For some reason I can't comment on the Barnes and Nobles website so here it goes: I've been into mythical/fantasy novels lately, so this one was easy to pick up. It wasn't easy to read though, the characters were typical and so was the plot. I was upset by the character Diana the most, it was a sterotypical portrayal of a woman who falls in love with a vampire. I was on the last 100 pages and I could no longer read it anymore. It was as though her being a wife/mother was extremely more important than being the academic/historian she was amazing at being. I would have loved to see that side more. Instead of a "stubborn woman broken by love" so typical. Was just not into it.

Mar 12, 2014
  • BiblioKnitter rated this: 1 stars out of 5.

The plot was predictable and the entire thing seemed forced. Way too much description of the main character wearing stretchy black pants. I nearly threw up in my mouth reading the yoga class chapter.

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Oct 24, 2011
  • AnneDromeda rated this: 4.5 stars out of 5.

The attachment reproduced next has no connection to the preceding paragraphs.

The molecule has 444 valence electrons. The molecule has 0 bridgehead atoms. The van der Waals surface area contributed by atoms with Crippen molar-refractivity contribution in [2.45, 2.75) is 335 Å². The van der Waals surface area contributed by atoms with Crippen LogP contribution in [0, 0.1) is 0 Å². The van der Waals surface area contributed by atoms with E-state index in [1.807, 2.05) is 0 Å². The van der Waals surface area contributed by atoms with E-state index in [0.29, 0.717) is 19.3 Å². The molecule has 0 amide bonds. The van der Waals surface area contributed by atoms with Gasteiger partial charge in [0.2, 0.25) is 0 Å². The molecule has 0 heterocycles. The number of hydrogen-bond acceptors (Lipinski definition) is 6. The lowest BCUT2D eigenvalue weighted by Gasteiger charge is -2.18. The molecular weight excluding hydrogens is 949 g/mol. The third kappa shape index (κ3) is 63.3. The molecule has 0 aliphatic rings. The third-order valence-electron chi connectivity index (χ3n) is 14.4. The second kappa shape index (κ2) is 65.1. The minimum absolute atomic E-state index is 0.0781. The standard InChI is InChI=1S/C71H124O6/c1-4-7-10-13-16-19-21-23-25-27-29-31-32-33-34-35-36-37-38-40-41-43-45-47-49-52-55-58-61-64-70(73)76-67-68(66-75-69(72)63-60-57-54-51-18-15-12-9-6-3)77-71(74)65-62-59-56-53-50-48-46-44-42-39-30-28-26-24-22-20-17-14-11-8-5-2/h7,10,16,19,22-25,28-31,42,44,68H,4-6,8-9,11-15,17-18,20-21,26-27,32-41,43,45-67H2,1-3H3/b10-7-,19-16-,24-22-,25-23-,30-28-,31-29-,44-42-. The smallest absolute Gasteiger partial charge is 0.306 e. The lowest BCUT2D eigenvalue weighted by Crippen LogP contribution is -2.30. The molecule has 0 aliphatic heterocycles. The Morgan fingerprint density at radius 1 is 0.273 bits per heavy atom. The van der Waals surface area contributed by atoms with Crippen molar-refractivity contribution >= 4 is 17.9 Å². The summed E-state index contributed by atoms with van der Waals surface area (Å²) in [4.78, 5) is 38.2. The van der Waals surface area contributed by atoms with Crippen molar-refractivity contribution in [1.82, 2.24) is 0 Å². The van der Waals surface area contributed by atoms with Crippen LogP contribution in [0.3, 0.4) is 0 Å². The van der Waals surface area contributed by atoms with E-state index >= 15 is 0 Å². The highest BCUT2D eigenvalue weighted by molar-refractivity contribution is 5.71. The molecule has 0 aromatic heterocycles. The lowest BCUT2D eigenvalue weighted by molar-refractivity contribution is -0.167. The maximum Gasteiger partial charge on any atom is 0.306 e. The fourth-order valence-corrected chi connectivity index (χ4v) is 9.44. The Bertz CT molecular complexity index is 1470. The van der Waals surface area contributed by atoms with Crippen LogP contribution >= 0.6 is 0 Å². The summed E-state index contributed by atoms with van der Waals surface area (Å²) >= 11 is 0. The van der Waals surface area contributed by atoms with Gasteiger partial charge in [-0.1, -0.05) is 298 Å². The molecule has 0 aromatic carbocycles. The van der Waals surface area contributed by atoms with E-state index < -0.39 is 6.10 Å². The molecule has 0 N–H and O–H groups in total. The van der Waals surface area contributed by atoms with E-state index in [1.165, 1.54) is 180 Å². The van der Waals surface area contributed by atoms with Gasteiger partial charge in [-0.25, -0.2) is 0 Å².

Diana Bishop is a witch in denial. An orphan born to a prominent witch family, she's ignoring her magical heritage to pour her energy into academia. She's travelled to Oxford's Bodleian Library to research a lecture she's giving on alchemy - but when she orders up one ancient manuscript, she unwittingly unleashes a maelstrom of supernatural power. Soon, she can't walk to her study carrel without tripping over some witch, vampire or demon brimming with curiosity or malicious intent. One such creature is Matthew Clairmont, a handsome fellow academic with a sanguine disposition. As other supernatural creatures become more threatening, Diana finds herself warily grateful for the help he offers. Can she survive the powers she's unleashed to become the witch she's meant to be? Is the real Matthew the kind, chivalrous man she's come to know, or the bloodthirsty hunter of whom she finds hints? The answers to these questions will determine the fate of the uneasy worldwide peace between witches, demons, vampires and humans.<br />